But Chicken George agreed readily enough. "Nobody in dis family, anyways. I done tried 'em all 'ceptin 'you. Seem like all de res' my boys willin' to spend dey lives draggin' from one end ofafiel' to de other, lookin' up a mule' butt'." He considered for a moment. "Yo' blacksmithin', wouldn't 'zackly call dat no high livin' neither - nothin' like gamecoclin' - but leas' ways it's a man's work."
Tom wondered if his father ever seriously respected anything excepting fighting chickens. He felt deeply grateful that somehow he had escaped into the solid, stable trade of blacksmithing. But he expressed his thoughts in an oblique way. "Don't see nothin' wrong wid farmin', Pappy. If some folks wasn't farming, 'speck nobody wouldn't be eatin'. I jes' took to blacksmithin' same as you wid gamecoclin', 'cause I loves it, an' de Lawd gimme a knack fo' it. Jes' ever'body don' love de same things."
"Well, leas' you an' me got sense to make money doin' what we likes," said Chicken George. (Al.H.)
34. It was a flaking three-storey house in the ancient part of the city, a century old if it was a day, but like all houses it had been given a thin fireproof plastic sheath many years ago, and this preservative shell seemed to be the only thing holding it in the sky.
"Here we are."
The engine slammed to a stop. Beatty, Stoneman and Black ran up the sidewalk, suddenly odious and fat in the plump fireproof slickers. Montag followed.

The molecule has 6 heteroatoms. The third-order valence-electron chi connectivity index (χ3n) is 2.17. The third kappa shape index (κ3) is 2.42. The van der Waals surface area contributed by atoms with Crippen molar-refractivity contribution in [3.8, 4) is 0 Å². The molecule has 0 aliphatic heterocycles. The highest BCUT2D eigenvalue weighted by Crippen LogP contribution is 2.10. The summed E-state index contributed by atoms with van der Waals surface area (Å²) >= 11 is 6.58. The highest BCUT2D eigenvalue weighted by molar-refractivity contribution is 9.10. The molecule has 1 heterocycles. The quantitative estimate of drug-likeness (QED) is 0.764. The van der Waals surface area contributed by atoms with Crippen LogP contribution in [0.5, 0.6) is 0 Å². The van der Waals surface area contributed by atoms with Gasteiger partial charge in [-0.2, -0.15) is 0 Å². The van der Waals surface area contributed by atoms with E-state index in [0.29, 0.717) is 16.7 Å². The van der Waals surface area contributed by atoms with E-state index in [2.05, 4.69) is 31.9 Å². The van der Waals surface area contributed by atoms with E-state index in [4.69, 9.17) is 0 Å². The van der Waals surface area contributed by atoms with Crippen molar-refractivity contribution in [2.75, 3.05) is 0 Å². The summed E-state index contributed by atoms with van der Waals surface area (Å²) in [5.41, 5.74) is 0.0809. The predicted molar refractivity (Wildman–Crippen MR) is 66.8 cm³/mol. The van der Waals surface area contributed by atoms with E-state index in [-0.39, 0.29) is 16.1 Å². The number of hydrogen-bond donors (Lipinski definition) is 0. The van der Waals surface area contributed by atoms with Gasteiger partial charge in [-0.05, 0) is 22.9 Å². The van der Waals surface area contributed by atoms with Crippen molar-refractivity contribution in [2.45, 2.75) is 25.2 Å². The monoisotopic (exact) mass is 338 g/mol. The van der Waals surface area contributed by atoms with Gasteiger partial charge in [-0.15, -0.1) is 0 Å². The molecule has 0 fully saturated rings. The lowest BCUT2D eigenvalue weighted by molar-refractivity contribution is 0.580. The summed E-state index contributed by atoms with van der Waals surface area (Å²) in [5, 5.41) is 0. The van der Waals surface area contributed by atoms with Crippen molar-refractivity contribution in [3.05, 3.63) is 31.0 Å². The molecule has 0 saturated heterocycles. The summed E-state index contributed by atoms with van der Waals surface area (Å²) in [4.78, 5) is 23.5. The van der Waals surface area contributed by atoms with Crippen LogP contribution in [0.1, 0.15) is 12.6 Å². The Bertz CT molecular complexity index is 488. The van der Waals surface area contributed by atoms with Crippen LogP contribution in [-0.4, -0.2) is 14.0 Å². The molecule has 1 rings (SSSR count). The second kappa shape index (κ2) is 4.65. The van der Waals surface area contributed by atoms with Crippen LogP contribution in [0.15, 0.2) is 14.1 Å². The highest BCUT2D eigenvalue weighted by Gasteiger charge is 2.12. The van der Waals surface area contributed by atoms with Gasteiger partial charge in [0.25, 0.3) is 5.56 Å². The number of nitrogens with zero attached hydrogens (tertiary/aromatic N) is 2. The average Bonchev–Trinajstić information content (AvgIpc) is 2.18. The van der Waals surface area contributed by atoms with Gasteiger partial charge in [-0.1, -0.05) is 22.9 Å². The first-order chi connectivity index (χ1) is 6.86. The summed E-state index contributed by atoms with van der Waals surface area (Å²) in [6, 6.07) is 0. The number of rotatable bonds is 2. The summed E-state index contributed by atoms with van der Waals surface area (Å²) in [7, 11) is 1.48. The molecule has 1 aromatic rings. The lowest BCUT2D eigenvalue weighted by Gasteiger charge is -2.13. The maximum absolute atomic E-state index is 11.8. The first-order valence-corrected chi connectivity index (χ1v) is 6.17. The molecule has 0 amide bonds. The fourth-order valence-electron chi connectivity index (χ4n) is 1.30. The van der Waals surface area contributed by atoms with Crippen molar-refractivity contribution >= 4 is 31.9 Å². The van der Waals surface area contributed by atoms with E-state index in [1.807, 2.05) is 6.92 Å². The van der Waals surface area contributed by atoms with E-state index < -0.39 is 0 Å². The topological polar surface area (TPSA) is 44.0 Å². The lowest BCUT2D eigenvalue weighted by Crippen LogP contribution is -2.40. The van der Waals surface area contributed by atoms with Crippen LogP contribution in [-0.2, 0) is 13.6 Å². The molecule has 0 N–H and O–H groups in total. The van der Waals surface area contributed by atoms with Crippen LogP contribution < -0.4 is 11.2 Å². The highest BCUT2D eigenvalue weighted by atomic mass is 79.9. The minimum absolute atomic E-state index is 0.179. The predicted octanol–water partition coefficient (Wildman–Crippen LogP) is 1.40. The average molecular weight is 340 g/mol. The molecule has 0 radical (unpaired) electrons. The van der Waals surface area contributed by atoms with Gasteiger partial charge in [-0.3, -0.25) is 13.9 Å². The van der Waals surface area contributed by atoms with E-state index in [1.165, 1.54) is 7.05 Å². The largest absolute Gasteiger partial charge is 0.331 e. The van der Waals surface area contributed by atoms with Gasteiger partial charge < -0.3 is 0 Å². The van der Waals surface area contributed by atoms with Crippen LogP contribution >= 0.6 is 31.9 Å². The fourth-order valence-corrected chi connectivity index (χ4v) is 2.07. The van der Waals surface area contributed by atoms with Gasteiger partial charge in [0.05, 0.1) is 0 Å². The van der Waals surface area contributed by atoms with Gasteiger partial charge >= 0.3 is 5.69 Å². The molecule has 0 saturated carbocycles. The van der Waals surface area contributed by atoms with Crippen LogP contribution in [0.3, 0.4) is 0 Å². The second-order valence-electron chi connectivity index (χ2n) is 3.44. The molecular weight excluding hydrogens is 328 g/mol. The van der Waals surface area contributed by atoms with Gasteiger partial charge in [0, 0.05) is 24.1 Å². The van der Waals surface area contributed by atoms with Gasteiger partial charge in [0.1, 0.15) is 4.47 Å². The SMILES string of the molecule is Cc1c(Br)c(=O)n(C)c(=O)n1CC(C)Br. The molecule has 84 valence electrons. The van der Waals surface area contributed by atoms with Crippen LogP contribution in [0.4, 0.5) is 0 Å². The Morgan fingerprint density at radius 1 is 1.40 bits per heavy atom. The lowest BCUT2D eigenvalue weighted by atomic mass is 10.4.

They crashed the front door and grabbed at a woman, though she was not running, she was not trying to escape. She was only standing, weaving from side to side, her eyes fixed upon a nothingness in the wall as if they had struck her a terrible blow upon the head. Her tongue was moving in her mouth, and her eyes seemed to be trying to remember something.
Next thing they were up in musty blackness, swinging silver hatchets at doors that were, after all, unlocked, tumbling through like boys all rollic and shout. "Hey!" A fountain of books sprang down upon Montag as he climbed shuddering up the sheer stair-well. How inconvenient! Always before it had been like snuffing a candle. The police went first and adhesive-taped the victim's mouth and bandaged him off into their glittering beetle cars, so when you arrived you found an empty house. You weren't hurting anyone, you were hurting only things! And since things really couldn't be hurt, since things felt nothing, and things don't scream and cry out, there was nothing to tease your conscience later. You were simply cleaning up. Janitorial work, essentially. Everything to its proper place. Quick with the kerosene! Who's got a match?